On their way up the weather had been hot and dry, but on the way back it started to rain. Gray fell ill, but the others thought he was pretending. He was caught stealing food and Burke beat him. He later died of dysentery. The others stopped for a day to bury him, and to recover their strength — they were by this stage very weak due to starvation and exhaustion. They finally reached Cooper's Creek on April 21, only to find the camp abandoned.

There was a message cut into a tree "DIG 3 FEET N.W.". They did so, and found some supplies, and a letter explaining that the party had given up waiting, and had left only that morning. Burke's team had missed them by only 9 hours. The three men and two remaining camels were exhausted; they had no hope of catching up to the main party. They decided to rest and recuperate, living off the supplies which had been left, before making an attempt to reach a cattle station 240km away.

Meanwhile, William Brahe decided to go back to Cooper's Creek and check to see if they had returned. When he arrived, the three men had already left for the cattle station and the camp was again deserted. He assumed that they had never been there, and he did not think to check to see if the supplies were still buried. He left to rejoin the main party.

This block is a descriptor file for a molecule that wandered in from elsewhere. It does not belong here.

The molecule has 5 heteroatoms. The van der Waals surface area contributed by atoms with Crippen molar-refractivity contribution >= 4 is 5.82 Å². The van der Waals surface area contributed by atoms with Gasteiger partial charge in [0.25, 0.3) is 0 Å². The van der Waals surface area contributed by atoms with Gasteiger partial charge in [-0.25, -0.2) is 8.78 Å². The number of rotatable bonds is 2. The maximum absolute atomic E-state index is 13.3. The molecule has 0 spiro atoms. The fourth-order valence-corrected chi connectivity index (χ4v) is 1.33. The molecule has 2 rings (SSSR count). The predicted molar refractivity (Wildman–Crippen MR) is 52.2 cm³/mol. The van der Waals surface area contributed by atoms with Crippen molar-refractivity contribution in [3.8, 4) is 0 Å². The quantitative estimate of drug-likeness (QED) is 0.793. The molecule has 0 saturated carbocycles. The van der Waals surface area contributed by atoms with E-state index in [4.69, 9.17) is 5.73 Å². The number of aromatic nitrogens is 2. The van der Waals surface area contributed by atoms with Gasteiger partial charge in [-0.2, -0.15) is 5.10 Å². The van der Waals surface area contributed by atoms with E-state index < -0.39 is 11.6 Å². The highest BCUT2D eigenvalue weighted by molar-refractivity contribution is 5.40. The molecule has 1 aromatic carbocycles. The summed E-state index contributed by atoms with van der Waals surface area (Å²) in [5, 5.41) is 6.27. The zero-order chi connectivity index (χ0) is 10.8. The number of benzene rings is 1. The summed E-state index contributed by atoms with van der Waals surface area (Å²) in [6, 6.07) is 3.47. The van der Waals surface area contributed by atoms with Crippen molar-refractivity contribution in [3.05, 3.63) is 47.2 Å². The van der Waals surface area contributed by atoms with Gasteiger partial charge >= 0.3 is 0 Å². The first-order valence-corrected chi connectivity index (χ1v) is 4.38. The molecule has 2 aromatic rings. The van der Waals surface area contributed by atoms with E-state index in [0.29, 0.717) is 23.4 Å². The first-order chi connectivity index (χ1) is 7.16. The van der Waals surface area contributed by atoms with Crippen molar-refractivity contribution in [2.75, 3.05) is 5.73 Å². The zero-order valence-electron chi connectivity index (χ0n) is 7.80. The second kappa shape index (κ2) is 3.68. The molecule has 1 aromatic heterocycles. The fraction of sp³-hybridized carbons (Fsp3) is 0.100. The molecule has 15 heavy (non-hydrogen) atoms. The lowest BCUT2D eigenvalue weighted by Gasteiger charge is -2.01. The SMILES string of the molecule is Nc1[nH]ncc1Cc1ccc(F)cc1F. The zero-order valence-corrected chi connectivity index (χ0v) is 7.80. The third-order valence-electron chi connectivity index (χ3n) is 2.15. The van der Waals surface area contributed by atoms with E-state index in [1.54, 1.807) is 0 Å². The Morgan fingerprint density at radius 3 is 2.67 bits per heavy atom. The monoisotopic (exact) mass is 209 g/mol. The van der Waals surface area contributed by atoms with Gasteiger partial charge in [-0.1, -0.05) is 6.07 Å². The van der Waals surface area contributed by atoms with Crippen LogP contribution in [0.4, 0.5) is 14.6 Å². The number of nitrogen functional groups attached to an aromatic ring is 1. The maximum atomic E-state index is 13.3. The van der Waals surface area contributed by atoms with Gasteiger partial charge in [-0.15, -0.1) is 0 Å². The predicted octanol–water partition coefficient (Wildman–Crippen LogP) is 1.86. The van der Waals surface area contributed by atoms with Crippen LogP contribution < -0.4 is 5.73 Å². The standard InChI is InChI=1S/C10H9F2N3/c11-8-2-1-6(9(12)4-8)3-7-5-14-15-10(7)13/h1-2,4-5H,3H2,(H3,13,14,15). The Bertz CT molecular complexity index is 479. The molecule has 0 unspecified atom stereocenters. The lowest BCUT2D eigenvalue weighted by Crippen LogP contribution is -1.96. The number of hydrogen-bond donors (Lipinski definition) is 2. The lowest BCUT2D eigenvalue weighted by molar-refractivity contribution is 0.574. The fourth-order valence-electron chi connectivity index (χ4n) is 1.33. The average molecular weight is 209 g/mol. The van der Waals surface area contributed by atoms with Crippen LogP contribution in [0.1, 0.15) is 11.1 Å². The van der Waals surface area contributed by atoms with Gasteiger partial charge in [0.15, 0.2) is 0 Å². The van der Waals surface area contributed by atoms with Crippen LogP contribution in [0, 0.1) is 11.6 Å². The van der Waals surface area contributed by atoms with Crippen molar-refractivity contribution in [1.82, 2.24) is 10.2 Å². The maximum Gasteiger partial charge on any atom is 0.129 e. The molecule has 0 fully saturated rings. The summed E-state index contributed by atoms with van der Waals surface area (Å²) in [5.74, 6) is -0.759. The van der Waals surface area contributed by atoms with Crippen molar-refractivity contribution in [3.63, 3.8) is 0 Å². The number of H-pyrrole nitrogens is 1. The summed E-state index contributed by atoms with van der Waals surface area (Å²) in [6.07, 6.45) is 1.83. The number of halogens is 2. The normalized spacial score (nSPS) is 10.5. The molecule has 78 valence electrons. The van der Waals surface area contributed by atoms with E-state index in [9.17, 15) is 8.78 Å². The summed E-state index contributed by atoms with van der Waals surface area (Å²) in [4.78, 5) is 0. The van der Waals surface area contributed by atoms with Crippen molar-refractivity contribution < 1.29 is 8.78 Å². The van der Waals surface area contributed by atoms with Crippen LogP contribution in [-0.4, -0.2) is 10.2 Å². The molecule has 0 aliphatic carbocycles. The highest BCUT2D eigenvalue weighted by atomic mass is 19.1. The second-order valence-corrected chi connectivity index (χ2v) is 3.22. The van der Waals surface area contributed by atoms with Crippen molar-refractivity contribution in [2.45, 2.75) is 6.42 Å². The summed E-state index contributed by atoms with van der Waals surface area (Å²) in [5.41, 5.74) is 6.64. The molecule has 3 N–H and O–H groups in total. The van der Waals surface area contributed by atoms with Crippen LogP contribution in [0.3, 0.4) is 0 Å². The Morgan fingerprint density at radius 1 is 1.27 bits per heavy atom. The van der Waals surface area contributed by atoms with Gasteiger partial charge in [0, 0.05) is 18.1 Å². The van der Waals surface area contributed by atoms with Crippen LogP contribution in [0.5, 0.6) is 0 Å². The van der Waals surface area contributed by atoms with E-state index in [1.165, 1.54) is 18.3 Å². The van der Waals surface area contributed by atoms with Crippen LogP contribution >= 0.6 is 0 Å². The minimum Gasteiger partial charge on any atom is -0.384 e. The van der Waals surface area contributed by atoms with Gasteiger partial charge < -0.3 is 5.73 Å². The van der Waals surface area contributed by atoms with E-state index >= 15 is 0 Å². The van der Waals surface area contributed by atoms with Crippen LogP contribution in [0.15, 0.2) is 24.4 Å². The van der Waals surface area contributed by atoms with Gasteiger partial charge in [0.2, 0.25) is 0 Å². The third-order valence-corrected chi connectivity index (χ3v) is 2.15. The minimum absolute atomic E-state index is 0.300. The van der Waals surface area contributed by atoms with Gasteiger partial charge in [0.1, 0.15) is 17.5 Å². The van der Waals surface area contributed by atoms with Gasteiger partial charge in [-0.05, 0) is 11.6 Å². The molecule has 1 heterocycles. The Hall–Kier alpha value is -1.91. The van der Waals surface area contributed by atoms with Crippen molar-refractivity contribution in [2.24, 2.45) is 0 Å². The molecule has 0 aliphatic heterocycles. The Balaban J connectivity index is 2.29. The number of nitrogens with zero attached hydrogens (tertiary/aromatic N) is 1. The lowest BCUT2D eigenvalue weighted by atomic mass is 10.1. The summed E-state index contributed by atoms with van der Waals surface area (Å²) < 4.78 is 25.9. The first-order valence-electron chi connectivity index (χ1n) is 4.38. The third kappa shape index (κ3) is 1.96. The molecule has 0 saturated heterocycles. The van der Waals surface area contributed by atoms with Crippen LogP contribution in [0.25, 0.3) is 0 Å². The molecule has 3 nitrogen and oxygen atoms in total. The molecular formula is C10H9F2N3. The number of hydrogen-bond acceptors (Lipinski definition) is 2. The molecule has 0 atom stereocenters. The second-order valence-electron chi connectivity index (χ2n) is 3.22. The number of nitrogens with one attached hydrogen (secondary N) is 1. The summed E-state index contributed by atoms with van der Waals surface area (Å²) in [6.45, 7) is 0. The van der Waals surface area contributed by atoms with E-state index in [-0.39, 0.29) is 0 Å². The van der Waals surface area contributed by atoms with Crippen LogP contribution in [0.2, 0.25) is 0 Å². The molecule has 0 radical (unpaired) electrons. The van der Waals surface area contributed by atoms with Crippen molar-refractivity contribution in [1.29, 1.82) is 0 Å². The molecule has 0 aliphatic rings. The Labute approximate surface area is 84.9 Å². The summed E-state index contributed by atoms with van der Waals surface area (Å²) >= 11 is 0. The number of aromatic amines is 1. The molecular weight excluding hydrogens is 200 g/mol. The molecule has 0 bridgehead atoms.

Burke, Wills and King soon gave up their attempt to reach the cattle station. Their supplies were too short, and they were very unhealthy. They killed and ate the two remaining camels. Despite assistance from aborigines who gave them food and water, they were unable to complete their journey and they returned to Cooper's Creek. Burke bitterly criticised Brahe in his journal for not leaving behind any supplies or animals.

The three men again left the camp. Wills became too weak to continue, so they left him behind with some food. Burke died on June 20. King returned to Wills, but found that he was already dead. He found a tribe of aborigines willing to give him food and shelter, and there he stayed until he was found by a search party on September 18. King was rescued by Alfred William Howitt, who and been sent with a search party from Melbourne, where it had been guessed that Burke's expedition was in trouble. In pitiful condition, King survived the slow trip back to Melbourne. King died nine years later, aged 31.

The explorers were given a state funeral in Melbourne on 21 January 1863 and buried in a sarcophogus modelled on the design for the Duke of Wellington ten years earlier. There were reported to have been forty thousand spectators.

In some ways the tragic expedition was not a waste of time. It had completed the picture of inland Australia, and proved that there was no inland sea. More importantly, each of the rescue parties sent from different parts of the continent added in some way to the understanding of the land it crossed.

The "dig tree" still stands, and is now a popular tourist destination.

See also: History of Australia

References